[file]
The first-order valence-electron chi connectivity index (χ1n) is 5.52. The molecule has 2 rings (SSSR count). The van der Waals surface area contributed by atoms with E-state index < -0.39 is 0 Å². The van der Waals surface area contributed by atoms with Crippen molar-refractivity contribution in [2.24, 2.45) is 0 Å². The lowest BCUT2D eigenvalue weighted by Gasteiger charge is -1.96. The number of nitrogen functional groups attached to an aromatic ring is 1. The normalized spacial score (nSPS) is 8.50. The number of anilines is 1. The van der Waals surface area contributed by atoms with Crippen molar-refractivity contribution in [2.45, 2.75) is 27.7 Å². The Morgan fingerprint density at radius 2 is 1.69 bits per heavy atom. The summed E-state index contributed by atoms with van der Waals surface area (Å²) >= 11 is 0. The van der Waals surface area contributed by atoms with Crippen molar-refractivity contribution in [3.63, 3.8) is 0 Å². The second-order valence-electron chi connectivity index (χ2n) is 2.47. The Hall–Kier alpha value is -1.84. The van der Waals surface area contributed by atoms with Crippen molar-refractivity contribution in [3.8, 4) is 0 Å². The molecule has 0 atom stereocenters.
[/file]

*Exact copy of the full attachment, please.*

The first-order valence-electron chi connectivity index (χ1n) is 5.52. The molecule has 2 rings (SSSR count). The van der Waals surface area contributed by atoms with E-state index < -0.39 is 0 Å². The van der Waals surface area contributed by atoms with Crippen molar-refractivity contribution in [2.24, 2.45) is 0 Å². The lowest BCUT2D eigenvalue weighted by Gasteiger charge is -1.96. The number of nitrogen functional groups attached to an aromatic ring is 1. The normalized spacial score (nSPS) is 8.50. The number of anilines is 1. The van der Waals surface area contributed by atoms with Crippen molar-refractivity contribution in [2.45, 2.75) is 27.7 Å². The Morgan fingerprint density at radius 2 is 1.69 bits per heavy atom. The summed E-state index contributed by atoms with van der Waals surface area (Å²) >= 11 is 0. The van der Waals surface area contributed by atoms with Crippen molar-refractivity contribution in [3.63, 3.8) is 0 Å². The second-order valence-electron chi connectivity index (χ2n) is 2.47. The Hall–Kier alpha value is -1.84. The van der Waals surface area contributed by atoms with Crippen molar-refractivity contribution in [3.8, 4) is 0 Å². The molecule has 0 atom stereocenters.